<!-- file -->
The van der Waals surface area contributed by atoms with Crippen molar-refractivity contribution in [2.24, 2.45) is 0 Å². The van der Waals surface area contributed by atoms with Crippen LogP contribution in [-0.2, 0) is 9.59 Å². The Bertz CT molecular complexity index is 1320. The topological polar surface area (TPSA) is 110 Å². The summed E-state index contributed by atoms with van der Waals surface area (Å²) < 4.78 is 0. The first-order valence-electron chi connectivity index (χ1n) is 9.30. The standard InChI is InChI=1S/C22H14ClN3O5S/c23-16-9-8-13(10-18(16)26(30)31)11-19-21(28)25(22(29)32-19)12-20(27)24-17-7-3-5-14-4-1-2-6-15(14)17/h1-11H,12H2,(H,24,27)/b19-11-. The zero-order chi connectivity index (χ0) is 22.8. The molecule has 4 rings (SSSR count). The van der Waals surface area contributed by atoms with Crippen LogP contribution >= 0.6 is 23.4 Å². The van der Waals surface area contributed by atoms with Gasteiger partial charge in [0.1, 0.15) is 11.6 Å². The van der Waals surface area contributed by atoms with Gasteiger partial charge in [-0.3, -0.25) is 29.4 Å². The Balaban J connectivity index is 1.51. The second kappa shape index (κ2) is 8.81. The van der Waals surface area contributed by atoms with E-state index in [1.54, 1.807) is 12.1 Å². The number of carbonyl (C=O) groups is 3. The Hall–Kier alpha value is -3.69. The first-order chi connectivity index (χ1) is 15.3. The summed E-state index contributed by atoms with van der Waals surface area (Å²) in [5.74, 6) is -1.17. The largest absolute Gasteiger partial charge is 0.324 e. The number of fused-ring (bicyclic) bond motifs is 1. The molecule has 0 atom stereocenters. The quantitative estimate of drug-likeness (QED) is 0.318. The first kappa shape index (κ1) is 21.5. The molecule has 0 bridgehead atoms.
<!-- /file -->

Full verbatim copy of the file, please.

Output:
The van der Waals surface area contributed by atoms with Crippen molar-refractivity contribution in [2.24, 2.45) is 0 Å². The van der Waals surface area contributed by atoms with Crippen LogP contribution in [-0.2, 0) is 9.59 Å². The Bertz CT molecular complexity index is 1320. The topological polar surface area (TPSA) is 110 Å². The summed E-state index contributed by atoms with van der Waals surface area (Å²) < 4.78 is 0. The first-order valence-electron chi connectivity index (χ1n) is 9.30. The standard InChI is InChI=1S/C22H14ClN3O5S/c23-16-9-8-13(10-18(16)26(30)31)11-19-21(28)25(22(29)32-19)12-20(27)24-17-7-3-5-14-4-1-2-6-15(14)17/h1-11H,12H2,(H,24,27)/b19-11-. The zero-order chi connectivity index (χ0) is 22.8. The molecule has 4 rings (SSSR count). The van der Waals surface area contributed by atoms with Crippen LogP contribution >= 0.6 is 23.4 Å². The van der Waals surface area contributed by atoms with Gasteiger partial charge in [0.1, 0.15) is 11.6 Å². The van der Waals surface area contributed by atoms with Gasteiger partial charge in [-0.3, -0.25) is 29.4 Å². The Balaban J connectivity index is 1.51. The second kappa shape index (κ2) is 8.81. The van der Waals surface area contributed by atoms with E-state index in [1.54, 1.807) is 12.1 Å². The number of carbonyl (C=O) groups is 3. The Hall–Kier alpha value is -3.69. The first-order chi connectivity index (χ1) is 15.3. The summed E-state index contributed by atoms with van der Waals surface area (Å²) in [5.74, 6) is -1.17. The largest absolute Gasteiger partial charge is 0.324 e. The number of fused-ring (bicyclic) bond motifs is 1. The molecule has 0 atom stereocenters. The quantitative estimate of drug-likeness (QED) is 0.318. The first kappa shape index (κ1) is 21.5. The molecule has 0 bridgehead atoms.